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U.S wireless carrier T-Mobile US and Elon Musk's SpaceX are teaming up to boost cell phone service to remote areas via Starlink satellites.
The companies outlined their plans on Thursday to connect users’ cell phones directly to satellites in orbit.
The companies said the service would cut out the need for cell towers and would extend cell service to areas where it currently doesn't exist.
Spacex founder Elon Musk and T-Mobile CEO and President Mike Sievert talking about satellite cellphone plan. (SPACEX HANDOUT)
The new service is expected to begin with texting in a beta phase beginning by the end of next year.
Musk made the announcement at an event at his company’s south Texas rocket facility.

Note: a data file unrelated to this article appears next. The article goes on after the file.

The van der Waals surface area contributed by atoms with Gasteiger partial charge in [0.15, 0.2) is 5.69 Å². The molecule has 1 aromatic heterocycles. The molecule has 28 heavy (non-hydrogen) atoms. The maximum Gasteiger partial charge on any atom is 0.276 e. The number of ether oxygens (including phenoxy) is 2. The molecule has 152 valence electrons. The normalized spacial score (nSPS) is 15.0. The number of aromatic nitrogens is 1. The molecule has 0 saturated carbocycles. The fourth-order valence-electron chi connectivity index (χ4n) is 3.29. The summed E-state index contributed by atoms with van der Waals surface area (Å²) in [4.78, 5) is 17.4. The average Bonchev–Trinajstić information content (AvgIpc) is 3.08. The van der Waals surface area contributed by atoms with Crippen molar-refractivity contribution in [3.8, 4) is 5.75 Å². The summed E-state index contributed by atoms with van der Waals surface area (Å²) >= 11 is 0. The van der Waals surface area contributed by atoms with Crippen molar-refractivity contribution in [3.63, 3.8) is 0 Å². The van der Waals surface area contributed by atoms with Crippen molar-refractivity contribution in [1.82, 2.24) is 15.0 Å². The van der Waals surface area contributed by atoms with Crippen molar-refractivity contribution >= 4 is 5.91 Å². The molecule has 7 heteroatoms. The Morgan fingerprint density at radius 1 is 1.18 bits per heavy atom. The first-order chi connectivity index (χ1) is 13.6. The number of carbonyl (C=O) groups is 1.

A SpaceX Falcon 9 rocket carrying a payload of 53 Starlink satellites lifts off from Cape Canaveral, Florida, in April 2022. (REUTERS/Steve Nesius / Reuters Photos)
Musk said the Starlink satellites will have larger antennae that will allow connectivity directly to cell phones on the T-Mobile network.
"We are constructing special antenna… They are actually very big antenna that are extremely advanced," he said. "The important thing is you will not need to get a new phone. The phone you currently have will work."
T-Mobile said it hopes to add voice and data coverage will be next after the texting services beta phase.
"This partnership is the end of mobile dead zones. This is important for safety, it is important for contact with the people we love, and it is important for people in rural areas," T-Mobile chief executive Mike Sievert said of the new partnership.
T-Mobile store in Herald Square in New York. ( AP Photo/Bebeto Matthews, File / AP Newsroom)
T-Moblie is the second-largest wireless carrier in the U.S. behind Verizon.
SpaceX so far has launched nearly 3,000 Starlink satellites to space.